Singaporeans will elect a president this September, in the first election since changes to the Constitution were passed last November.
All the candidates will have to be from the Malay community this round, under a new rule that reserves presidential elections for candidates from a particular racial group, if there has not been a president from the group for a period of time.
The criterion to qualify to run for president was also tightened, and candidates from the private sector will have to have experience helming companies that are worth a lot more.
Political observers have called these amendments to the elected presidency one of the biggest political changes in recent years.
Why were they made in the first place, and how big a deal are they?
WHAT DOES THE ELECTED PRESIDENT DO?
Singaporeans did not always elect their president. Before 1990, presidents were appointed by Parliament and had a mostly ceremonial role, save for some discretionary powers.
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But as Singapore prospered, first prime minister Lee Kuan Yew feared that the reserves Singapore had accumulated so far could be "ruined in one election term".
So the Government made the case for an elected president, to protect Singapore's national reserves and the integrity of its public services. For the president to be able to stand up to the elected government of the day, he would need a popular mandate.
The late Mr Lee likened an elected president to a goalkeeper, the last line of defence against a rogue government wanting to squander the country's hard-earned reserves or install cronies in key public positions.
The Constitution was amended in 1990 to set up the elected presidency, under which the president is elected for a term of six years and can veto the Government's drawdown of past reserves and the appointment of key public-office holders.
He or she can also block, among others, preventive detentions under the Internal Security Act and refusals of corruption probes.
The elected presidency went beyond just one man or woman, and was an institution that would ensure stability for Singapore.
At the same time, the president would continue to be a unifying symbol for all Singaporeans.
WHAT PROMPTED THE CHANGES?
Since then, the elected presidency system had been tweaked along the way. But 25 years later, three political and socioeconomic trends have prompted the Government to make a major update.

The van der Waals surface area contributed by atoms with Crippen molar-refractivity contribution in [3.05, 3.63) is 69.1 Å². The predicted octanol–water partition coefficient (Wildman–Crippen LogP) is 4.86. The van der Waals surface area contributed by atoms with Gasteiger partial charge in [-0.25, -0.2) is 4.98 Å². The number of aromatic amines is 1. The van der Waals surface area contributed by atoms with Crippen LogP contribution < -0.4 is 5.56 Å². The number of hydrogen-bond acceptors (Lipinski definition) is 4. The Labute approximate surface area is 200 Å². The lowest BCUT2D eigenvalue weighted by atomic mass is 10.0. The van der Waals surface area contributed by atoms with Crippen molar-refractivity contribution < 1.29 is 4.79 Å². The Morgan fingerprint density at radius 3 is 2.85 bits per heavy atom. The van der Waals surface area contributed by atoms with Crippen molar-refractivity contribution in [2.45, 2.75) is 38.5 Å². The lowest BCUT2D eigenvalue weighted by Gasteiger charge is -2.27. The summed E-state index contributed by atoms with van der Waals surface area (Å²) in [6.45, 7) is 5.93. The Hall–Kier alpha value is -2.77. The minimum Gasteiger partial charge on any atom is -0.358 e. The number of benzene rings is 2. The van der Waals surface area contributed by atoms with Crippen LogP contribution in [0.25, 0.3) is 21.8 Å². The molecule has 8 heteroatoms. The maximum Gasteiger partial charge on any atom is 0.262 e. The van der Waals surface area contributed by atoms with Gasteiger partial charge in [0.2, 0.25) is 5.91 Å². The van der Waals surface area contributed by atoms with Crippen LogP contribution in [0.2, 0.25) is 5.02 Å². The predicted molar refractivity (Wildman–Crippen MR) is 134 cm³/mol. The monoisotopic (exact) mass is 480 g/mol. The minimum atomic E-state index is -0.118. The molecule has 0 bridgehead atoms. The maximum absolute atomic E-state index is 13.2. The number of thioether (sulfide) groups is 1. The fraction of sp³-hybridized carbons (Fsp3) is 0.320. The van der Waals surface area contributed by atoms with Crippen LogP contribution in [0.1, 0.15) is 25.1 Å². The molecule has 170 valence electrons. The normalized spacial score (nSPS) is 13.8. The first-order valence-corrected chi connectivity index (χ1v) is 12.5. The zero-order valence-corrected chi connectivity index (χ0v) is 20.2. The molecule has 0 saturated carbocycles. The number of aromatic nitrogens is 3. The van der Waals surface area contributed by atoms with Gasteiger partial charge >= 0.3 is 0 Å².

First, presidents and candidates from minority communities have been relatively scarce. Singapore has not had a Malay president - or even a Malay candidate for president - since the elected presidency took effect in 1991.
The only Malay president so far, the late Mr Yusof Ishak, was appointed head of state in 1959 and became the first president from independence in 1965 till 1970.
Singapore had an Indian president, the late Mr S R Nathan, from 1999 to 2011, but he was unopposed in the 1999 and 2005 elections.
In 2011, all four candidates in the presidential election were Chinese.
Prime Minister Lee Hsien Loong said a minority candidate who runs for president will find it hard to beat a rival from the majority race, all else being equal.
Race still matters at the ballot box, he said, and a significant number of people prefer a president or prime minister to be of their race, as a Channel NewsAsia-Institute of Policy Studies survey last year found.
If the system went unchanged, Singapore would not have a non-Chinese president for a long time, and national cohesion would be harmed if minorities felt they had no chance of being president, said Mr Lee.
To the Government, this under-representation of minority communities is exacerbated by the second trend - that elections these days are hotly contested.
The 2011 presidential election saw President Tony Tan Keng Yam elected in a four-way contest by a slim margin of 7,382 votes.
A third and separate trend was identified: that the size and the complexity of the economy and the organisations safeguarded by the president have grown tremendously.
Originally, candidates from the private sector were considered to have enough experience, if they have run large and complex companies that have at least $100 million in paid-up capital. But this threshold of $100 million is outdated and too low to guarantee that anyone who meets it will have the experience to make complex decisions, said Mr Lee.
Today, the total value of Singapore's reserves is more than $700 billion. And as of last year, there were 2,114 companies that met the threhold, compared to 158 in 1993.
To study these issues, a Constitutional Commission was set up in February last year. It received submissions from the public and held public hearings in April and May last year to hear from some of the groups and individuals who submitted their views.